The grapes: Garganega and Trebbiano

The history: Produced in the Veneto region of northern Italy and owned by Lamberti S.P.A., an Italian chemical company

The lowdown: Really remarkable Soave at an entry-level price speaks for itself, despite the odd marriage between winery and massive chemical overlord

The food match: Cauliflower Soup with Coconut, Turmeric and Lime

Santi Vigneti Di Monteforte Soave Classico 2011 (316067, $14.95) is spangled of a mineral green and gold like lichen and moss on rocks long dripped on by a spraying waterfall. Fettered elegance, waxy like aged Semillon and positively exclusive of balm, oil, cloy or bitter peat. Smooth, direct, agreeable white.  88 @pmacanada

The grape: Sangiovese

The history: Property in Panzano (Greve) in Chianti that dates back hundreds of years, when it was called “Cahago”, which means “enclosed, cultivated field”

The lowdown: Open the dictionary and search “Chianti Classico.” CC defined

The food match: Spaghetti, 2012 harvest Roma tomato, basil sprouts, Parmigiano-Reggiano

Villa Cafaggio Chianti Classico 2009 (176776, $19.95, SAQ, 571539, $24.60) whispers come-hither, pour a glass of me. You will not be disappointed. Straddles the Chianti meridian, offering up the best of both worlds; a tough, tannic and gritty stalking wolf and an alluring, silky modern fox. Iron and saltpeter meets dark chocolate filled with raspberry liqueur. Blessed with a piacevole retrogusto. “There’s still time for the midnight wine. Life just as it happens going down the line.”  90  @VillaCafaggio  @VinexxCanada

The grape: Pinot Gris

The history: Long established Marlborough, New Zealand property with vineyards right by the waters of Cloudy Bay at the Wairau Bar, though they’ve only recently begun to bottle under their own label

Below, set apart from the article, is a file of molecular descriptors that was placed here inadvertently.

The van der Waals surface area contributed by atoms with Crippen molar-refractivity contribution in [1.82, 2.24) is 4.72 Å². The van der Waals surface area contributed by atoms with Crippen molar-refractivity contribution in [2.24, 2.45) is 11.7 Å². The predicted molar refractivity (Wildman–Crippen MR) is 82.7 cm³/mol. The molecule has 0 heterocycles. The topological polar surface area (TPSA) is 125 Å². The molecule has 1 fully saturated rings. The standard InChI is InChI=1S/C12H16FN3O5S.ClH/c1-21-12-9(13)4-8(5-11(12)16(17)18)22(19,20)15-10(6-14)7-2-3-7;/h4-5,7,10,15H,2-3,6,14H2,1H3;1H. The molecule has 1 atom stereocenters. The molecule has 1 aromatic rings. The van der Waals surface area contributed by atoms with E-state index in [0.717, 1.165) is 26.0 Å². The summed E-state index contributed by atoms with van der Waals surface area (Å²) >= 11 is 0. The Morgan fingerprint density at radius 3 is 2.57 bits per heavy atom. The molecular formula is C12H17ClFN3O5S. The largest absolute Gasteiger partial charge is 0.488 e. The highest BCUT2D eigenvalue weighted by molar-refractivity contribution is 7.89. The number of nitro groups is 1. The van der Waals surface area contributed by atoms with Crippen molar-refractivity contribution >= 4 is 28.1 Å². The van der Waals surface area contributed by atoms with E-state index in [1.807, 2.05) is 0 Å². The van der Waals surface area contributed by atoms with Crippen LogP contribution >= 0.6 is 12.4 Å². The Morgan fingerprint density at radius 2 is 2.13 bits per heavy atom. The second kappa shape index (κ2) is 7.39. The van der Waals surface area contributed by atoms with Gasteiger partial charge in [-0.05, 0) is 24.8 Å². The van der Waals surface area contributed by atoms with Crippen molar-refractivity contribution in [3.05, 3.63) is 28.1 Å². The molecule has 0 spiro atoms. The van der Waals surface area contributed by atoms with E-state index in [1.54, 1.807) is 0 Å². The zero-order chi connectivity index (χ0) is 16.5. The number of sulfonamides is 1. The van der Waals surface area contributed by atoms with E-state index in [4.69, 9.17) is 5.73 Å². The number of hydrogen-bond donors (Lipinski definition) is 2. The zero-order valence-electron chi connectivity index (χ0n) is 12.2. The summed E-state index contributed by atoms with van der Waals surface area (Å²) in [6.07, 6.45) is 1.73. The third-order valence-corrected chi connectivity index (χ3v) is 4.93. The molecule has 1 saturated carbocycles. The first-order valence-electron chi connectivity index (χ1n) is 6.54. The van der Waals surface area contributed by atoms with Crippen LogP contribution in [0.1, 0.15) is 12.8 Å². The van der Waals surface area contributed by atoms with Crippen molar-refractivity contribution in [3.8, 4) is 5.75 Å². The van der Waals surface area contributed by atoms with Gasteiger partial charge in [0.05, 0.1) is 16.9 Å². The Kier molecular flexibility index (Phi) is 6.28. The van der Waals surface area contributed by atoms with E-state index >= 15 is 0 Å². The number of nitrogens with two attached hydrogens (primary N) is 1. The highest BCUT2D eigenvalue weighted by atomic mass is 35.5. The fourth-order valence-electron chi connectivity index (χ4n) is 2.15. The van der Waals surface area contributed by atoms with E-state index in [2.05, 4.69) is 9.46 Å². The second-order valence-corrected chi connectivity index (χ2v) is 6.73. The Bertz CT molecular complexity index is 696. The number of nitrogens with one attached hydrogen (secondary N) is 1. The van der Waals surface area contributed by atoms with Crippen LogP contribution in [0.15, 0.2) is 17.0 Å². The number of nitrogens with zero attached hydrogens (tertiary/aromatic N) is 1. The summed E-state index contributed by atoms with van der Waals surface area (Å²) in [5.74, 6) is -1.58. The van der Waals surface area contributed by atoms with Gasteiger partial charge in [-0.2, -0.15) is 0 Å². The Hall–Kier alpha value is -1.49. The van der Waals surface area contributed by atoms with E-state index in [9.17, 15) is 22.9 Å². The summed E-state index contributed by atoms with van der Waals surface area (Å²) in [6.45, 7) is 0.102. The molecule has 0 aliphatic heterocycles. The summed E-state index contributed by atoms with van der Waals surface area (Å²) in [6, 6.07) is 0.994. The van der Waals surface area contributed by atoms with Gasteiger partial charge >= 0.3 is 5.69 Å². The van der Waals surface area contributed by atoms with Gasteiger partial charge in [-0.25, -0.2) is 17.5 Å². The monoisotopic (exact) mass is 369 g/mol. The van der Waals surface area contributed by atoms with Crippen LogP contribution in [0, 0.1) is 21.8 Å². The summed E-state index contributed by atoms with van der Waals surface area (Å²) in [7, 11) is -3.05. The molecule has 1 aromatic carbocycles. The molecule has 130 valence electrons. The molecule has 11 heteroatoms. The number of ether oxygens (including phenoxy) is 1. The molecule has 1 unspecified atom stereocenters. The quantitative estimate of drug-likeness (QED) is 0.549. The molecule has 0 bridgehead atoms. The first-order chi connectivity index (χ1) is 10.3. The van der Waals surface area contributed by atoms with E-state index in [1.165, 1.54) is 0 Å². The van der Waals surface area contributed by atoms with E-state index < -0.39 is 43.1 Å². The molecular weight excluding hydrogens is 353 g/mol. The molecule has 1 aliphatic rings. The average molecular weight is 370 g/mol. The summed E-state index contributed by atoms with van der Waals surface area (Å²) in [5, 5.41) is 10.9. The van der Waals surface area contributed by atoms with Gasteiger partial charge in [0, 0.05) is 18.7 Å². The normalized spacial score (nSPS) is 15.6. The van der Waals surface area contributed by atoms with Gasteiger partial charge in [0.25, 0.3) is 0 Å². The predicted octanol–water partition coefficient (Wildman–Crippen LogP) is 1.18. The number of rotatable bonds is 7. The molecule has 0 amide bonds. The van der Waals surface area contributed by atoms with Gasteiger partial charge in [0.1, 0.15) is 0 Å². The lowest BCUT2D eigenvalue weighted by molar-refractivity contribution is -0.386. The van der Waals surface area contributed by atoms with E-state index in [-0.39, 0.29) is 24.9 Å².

The lowdown: If Te Pā can find a way to get their wines into VINTAGES stores, they could be priced as low as $18.95. If that happens I will buy them by the case and hand them out on Halloween as adult treats

The food match: Za’atar Spiced Rabbit Gözleme

Te Pā Winery Pinot Gris 2012 (coming soon, $31.95) from a single vineyard made up of three plots and only the best fruit is chosen for the final blend. Hurtles like a ballistic missile fueled by bombarding and bombastic pear fumes, not to mention pungent capsicum. Was “headed for the overload” when suddenly it spun around by way of a dramatic yet finessed, flinty mineral chord change, like a “D” dropped into a Keith Richards’ open “G”. Gets your rocks off. The Sauvignon Blanc popped my eyeballs straight from their sockets. This Pinot Gris is even finer.  92  @nzwine  @winemarlborough

The Splurges

The grape: Pinot Noir

The history: Norman Hardie needs little introduction. He is the reason Prince Edward County Pinot will secure a place on that grape’s world stage

The lowdown: The 2011 vintage will go down as a classic for PEC. The tens have mass appeal, the nines turned out to be stellar but it is the elevens that gather the best of both worlds; ripeness and acidity. Stock up

The food match: Capercaillie and coniferous forest from Fäviken

Norman Hardie Unfiltered Pinot Noir 2011 (125310, $35.00) paints the County red in layered and structured brushstrokes. Ripe, bright cherry tonality in super-heightened, mesmeric sensuality. Accented by weeping rock, black earth and that cherry. Would not figure this to be Norm’s most rugged or gregarious and yet it holds more heft than it looks. Currently in a great place and will live longer than any other.  92  @normhardie  @TastetheCounty

The grape: Pinot Noir

The history: Established in 1988, Henry of Pelham Estate Winery is run by the late Paul Speck Sr.’s three sons, Matthew, Daniel and Paul. H of P amalgamates iconic Niagara pedigree with forward thinking and familial kinship

The lowdown: While there is little doubt that winemaker Ron Giesbrecht’s greatest success is and has been cemented in his Cabernet-Merlot, Chardonnay and Riesling, his soft spot has got to be for this Speck Family Reserve Pinot

The food match: Tomato Dijon Tart

Henry of Pelham Pinot Noir ‘Speck Family Reserve’ 2009 (657874, $40) has arrived in its happy place. The escarpment abutting, protected position and sheltered warmth away from the lake makes the Short Hills Bench a valued Pinot site. Crushed red berries, exaggerated florals and less earth/funk than many peers lead to the SFR’s singular sagacity. Fine-grained chalky tannins befitting the vintage will see this linger with pleasure for another five years. Yet another fine example of ’09 Niagara Pinot clarity forged by skilled and experienced hands.  91  @SpeckBros

Good to go!